September 17, 2017

Constitution Day (or Citizenship Day) in the United States - September 17

US Constitution Day falls on September 17, the anniversary of the official signing of the American Constitution in 1787.
The Constitution of the United States is a document created in Pennsylvania, the United States, by hard work and many compromises by the indefatigable constitutional convention representatives - which led to an agreement between the US states that allows the central government the power to impose its decisions and allows the US to stand as an international force, While maintaining a reasonable level of independence in each country separately.
The Constitution, created in 1787, 11 years after the Declaration of Independence, is the supreme law, the highest and most binding legal instrument in the United States legal system and the foundation of the development of the United States as we know it today.
The Constitution of the United States is designed to protect the rights of the individual, equality of rights regardless of religion, race, gender and more.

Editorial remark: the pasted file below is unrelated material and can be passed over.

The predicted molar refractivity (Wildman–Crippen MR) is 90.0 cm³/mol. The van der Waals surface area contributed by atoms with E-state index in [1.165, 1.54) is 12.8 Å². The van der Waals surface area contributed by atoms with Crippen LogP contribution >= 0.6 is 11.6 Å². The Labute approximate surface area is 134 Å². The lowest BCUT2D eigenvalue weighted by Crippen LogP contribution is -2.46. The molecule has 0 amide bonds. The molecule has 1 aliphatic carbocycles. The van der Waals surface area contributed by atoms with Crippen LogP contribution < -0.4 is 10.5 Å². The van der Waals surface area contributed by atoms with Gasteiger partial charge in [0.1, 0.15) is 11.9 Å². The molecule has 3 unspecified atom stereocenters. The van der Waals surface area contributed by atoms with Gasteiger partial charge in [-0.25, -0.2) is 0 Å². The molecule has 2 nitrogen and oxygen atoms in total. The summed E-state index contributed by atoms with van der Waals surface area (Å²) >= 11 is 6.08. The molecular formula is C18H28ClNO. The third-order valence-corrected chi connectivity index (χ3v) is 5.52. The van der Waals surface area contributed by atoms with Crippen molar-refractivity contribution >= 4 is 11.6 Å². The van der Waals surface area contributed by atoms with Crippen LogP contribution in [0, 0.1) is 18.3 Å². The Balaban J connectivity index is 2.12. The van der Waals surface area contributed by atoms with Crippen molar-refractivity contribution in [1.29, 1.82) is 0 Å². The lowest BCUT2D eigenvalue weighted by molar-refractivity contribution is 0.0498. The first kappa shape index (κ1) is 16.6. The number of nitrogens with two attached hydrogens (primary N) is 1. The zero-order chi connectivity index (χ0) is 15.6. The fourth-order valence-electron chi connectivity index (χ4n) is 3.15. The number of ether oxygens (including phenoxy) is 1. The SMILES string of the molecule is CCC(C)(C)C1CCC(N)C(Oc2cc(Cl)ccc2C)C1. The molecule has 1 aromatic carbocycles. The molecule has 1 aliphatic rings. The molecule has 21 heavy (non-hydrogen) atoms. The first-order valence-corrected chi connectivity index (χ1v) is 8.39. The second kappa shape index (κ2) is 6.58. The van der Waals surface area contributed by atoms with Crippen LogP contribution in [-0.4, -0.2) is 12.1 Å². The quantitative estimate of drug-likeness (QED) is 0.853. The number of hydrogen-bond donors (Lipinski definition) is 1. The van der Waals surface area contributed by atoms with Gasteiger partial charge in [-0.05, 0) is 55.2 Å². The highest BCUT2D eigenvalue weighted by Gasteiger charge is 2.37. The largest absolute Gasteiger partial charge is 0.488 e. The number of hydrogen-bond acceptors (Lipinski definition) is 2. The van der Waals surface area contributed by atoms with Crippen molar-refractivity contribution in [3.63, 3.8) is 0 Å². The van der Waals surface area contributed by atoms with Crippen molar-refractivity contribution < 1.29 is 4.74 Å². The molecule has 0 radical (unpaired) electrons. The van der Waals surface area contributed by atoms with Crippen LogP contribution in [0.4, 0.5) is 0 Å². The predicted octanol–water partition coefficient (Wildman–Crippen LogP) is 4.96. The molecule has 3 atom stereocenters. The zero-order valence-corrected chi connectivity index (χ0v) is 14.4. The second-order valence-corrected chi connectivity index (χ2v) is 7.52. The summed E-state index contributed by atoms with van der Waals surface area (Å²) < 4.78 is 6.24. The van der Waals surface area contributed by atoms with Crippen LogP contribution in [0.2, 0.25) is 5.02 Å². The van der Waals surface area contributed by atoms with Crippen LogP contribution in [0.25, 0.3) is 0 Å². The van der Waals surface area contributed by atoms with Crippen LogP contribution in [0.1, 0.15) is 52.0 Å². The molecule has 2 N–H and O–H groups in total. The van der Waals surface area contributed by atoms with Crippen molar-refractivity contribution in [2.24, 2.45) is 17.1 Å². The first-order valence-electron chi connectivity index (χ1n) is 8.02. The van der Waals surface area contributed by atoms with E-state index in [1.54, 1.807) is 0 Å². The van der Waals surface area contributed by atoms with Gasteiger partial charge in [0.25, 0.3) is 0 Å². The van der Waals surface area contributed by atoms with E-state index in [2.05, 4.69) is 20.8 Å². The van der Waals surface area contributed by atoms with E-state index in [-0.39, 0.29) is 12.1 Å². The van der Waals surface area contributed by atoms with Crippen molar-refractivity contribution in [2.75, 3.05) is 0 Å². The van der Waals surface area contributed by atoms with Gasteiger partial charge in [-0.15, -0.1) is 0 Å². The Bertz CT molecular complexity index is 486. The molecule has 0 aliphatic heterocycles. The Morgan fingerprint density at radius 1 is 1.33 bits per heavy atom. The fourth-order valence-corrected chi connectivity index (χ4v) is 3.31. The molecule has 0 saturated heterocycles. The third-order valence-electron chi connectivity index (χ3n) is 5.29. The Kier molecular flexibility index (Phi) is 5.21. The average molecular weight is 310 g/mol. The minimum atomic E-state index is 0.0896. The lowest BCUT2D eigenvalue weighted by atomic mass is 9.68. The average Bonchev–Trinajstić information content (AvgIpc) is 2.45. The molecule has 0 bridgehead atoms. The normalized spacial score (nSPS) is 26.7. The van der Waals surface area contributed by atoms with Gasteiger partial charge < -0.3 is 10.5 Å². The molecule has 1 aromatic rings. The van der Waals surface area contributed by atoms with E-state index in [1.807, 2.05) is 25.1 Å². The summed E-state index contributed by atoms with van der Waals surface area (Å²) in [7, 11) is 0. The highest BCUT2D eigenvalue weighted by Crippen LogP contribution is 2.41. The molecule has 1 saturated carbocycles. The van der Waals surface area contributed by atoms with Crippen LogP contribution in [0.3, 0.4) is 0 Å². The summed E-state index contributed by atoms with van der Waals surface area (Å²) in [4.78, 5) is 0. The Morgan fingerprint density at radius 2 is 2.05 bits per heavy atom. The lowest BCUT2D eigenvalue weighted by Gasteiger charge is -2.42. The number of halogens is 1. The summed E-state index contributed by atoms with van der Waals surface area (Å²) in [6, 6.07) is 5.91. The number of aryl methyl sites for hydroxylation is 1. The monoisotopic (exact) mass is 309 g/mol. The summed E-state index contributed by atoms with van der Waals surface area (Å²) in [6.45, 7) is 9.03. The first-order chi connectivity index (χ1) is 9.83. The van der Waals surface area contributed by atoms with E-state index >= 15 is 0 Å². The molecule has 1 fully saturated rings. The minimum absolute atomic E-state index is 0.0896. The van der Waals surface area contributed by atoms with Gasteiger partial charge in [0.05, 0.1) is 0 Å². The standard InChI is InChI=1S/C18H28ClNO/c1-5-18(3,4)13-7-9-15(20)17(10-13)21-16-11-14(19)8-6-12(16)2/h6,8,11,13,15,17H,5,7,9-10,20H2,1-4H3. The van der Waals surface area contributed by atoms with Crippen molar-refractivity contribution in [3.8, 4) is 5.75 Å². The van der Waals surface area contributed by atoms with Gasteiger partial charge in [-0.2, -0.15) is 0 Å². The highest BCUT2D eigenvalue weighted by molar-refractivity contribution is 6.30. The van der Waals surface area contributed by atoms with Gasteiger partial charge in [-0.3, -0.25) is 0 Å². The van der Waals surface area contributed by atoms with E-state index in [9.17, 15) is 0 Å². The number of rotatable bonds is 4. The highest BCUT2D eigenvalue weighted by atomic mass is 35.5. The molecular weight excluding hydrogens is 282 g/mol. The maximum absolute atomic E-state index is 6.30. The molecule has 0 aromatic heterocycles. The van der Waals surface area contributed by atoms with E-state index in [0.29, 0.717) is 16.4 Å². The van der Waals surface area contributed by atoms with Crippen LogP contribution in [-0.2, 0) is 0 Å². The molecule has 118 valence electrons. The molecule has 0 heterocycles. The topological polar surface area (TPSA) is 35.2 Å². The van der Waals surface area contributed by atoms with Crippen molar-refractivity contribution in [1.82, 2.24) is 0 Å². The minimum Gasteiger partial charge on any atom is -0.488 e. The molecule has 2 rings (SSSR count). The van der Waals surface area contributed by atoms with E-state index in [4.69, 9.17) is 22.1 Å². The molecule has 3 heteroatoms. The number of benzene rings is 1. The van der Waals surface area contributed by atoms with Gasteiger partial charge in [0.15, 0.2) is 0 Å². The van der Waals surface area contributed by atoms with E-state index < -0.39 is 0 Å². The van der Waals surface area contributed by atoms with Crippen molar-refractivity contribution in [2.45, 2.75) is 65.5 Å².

In 1865, an amendment to the Constitution (No. 13) abolished slavery.
While the constitution was written, people of non-white races and women of all races were not allowed to vote in the elections. It was only in 1870 that the 15th Amendment to the Constitution allowed the Afro-Americans to vote. In 1920, women were allowed to exercise their democratic rights by the 19 th Amendment, and in 1924 the Native-Americans also had the right to vote.
Want to learn more about the US Constitution, answer trivia quizzes, design posters on the subject, etc.? Sign in to the United States Constitution (Constitution) website.

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